Quote:
“Painting may seem almost mechanical: lines are filled in while trying not to disturb the accurate drawing the artist labored to establish.”

I think many of us can relate to that last statement. If you start with a detailed drawing, then with each layer of pastel you apply, you begin to cover and “distort” or “lose the accuracy” of that initial drawing. I know that I have “been there, done that!”

With the painterly approach, the details and refining come at the end, not at the beginning, so there is nothing to “lose” in the painting process!

One thing Rohm mentions in his book, and I want to reiterate, is that the painterly approach is just one approach to painting. He stresses that it is not better or worse than a linear approach – just a different approach. Much great artwork has been produced using all sorts of different approaches and techniques.

Rohm’s first quote above regarding abstract relationships (painterly) versus accuracy of subject (linear) – well, I’m not sure I agree with that. I think those are perhaps the two extremes, but I get the point. The initial shapes and their relationships may be somewhat abstract in a painterly approach, but I think your block-in or underpainting can still aim for accuracy. I think it is more a question of priorities and the relative importance of the overall abstract pattern versus accuracy. Each approach can include both, in my opinion.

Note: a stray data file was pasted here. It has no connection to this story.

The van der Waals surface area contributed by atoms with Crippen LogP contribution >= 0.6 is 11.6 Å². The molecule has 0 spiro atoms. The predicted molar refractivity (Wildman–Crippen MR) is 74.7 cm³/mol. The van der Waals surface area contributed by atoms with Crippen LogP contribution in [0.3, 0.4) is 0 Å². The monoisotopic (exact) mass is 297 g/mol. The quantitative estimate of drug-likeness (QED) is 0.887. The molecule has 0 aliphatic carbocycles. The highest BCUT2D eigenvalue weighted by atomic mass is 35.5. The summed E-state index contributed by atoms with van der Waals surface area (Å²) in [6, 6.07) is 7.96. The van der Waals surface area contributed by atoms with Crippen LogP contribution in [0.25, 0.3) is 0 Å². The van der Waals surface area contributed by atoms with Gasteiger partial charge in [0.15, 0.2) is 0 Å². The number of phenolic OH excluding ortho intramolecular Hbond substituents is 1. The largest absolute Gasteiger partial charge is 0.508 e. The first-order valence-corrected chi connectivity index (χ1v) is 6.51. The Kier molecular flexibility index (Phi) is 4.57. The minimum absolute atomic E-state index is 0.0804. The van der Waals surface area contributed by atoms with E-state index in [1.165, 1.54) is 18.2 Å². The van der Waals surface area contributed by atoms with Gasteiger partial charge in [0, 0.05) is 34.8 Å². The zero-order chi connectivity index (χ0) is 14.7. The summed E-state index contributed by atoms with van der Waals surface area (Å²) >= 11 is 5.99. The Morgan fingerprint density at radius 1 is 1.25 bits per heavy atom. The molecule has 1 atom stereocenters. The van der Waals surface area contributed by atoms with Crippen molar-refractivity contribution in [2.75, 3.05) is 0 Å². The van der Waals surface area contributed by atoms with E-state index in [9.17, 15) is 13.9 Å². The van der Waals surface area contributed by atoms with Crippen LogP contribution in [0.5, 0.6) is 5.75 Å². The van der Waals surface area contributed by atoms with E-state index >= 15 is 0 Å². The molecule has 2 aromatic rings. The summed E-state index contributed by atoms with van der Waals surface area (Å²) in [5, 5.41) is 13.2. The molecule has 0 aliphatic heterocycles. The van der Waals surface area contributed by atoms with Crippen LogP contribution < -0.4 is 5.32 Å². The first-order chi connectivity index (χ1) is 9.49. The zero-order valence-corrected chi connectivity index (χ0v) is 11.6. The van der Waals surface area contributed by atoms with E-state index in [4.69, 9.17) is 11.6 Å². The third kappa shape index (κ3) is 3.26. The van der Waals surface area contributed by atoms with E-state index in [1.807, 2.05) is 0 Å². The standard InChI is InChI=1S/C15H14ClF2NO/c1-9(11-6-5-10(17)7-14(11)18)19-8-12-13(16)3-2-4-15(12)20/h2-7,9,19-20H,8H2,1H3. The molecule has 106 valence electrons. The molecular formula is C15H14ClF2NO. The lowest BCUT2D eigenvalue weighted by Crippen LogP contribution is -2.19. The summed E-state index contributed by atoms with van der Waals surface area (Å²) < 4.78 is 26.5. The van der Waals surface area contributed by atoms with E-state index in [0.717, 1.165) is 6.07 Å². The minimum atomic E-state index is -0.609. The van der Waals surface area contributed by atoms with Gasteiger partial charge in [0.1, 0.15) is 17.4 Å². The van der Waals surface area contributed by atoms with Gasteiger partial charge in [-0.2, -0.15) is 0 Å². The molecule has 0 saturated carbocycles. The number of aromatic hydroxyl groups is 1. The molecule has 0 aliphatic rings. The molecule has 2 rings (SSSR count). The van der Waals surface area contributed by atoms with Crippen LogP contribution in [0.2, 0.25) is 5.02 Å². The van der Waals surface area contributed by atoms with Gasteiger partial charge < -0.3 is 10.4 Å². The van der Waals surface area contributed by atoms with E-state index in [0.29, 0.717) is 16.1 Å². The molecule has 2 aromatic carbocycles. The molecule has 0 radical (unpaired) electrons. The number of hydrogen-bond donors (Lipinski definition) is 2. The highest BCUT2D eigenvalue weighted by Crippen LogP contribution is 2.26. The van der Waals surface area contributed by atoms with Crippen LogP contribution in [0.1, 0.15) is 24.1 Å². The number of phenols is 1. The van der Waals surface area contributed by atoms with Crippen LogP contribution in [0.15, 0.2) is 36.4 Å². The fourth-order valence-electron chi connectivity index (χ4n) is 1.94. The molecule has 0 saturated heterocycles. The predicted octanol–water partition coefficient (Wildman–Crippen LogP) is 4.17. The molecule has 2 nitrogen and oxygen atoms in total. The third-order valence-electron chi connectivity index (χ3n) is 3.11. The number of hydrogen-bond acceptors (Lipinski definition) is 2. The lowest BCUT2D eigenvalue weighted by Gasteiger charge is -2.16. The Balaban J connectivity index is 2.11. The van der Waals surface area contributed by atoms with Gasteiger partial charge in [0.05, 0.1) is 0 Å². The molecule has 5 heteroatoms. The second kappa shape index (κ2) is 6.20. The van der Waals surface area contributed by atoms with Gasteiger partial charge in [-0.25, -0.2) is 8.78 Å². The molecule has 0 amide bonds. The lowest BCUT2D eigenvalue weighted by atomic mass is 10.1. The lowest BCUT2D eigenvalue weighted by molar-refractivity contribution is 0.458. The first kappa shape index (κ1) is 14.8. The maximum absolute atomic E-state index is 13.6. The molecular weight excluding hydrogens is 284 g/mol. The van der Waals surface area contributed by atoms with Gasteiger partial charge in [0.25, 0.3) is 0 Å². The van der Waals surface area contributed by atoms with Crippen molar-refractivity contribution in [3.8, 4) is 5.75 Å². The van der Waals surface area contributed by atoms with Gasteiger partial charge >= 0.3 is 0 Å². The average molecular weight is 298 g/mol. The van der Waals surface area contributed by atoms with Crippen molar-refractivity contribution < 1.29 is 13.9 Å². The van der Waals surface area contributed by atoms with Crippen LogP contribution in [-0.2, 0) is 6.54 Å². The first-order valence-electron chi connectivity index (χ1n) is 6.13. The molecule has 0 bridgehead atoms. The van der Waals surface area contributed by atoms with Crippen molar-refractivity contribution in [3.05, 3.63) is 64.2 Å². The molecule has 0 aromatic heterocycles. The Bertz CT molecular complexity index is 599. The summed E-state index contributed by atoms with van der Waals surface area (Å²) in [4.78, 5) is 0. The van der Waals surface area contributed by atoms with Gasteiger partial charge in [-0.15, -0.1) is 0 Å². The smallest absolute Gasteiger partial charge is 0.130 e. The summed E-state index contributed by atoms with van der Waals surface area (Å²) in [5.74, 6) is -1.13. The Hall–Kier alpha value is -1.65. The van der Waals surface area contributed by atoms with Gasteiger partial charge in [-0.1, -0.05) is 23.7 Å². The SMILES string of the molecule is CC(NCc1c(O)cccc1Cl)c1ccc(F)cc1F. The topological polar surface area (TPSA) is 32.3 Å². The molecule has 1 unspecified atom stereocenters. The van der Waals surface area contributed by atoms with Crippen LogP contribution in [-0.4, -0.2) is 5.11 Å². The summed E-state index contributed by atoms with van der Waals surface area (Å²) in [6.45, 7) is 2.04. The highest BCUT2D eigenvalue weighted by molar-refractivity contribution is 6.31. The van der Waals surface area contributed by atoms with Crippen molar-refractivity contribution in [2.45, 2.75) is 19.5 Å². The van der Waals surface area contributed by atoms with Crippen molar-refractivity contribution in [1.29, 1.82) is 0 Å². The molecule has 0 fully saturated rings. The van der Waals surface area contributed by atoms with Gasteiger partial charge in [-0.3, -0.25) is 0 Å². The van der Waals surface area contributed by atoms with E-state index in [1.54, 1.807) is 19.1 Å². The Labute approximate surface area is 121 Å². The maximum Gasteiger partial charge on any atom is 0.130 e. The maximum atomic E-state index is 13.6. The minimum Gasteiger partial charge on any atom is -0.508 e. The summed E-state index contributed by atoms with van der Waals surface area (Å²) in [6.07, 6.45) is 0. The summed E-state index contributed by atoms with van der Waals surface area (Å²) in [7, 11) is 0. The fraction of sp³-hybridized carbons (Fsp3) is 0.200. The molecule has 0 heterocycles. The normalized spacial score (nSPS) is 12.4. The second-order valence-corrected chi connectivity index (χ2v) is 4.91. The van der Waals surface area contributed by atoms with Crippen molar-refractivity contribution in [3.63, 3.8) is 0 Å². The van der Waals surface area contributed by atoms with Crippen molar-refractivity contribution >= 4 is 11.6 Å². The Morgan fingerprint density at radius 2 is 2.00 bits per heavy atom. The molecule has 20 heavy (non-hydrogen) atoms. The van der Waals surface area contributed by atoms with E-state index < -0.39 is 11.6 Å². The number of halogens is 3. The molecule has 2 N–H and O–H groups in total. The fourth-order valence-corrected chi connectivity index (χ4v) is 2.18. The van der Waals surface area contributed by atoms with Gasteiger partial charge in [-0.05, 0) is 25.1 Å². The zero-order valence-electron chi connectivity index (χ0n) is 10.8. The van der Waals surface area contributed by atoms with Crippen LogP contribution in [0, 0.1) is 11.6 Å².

As I was reading Rohm's book, I came across another point that I wanted to share. It has nothing to do with the painterly approach, but I thought it was an important point - especially for beginners and newcomers to art who can often be a bit intimidated when it comes to all the compositional rules that are thrown at them from various books and other sources.

I also include it because I agree with it completely and have, in my own fumbling, bumbling way, tried to articulate it here on WetCanvas over the years!

Here’s what Rohm says about composition:

Quote:
“There are many principles and formulas for good composition, but the biggest trap most artists fall into is that they interpret these principles as rules, and the formulas for requirements for painting.” He continues, “There are no rules – just principles. When used, these principles work, but they are not always the best solutions for your interpretation of a particular scene.

The bold face type is mine, not Rohm’s, but I think it is important to stress those words. Each individual painting is unique and has its own “best solutions.” There are no compositional rules that should automatically be applied to each and every painting.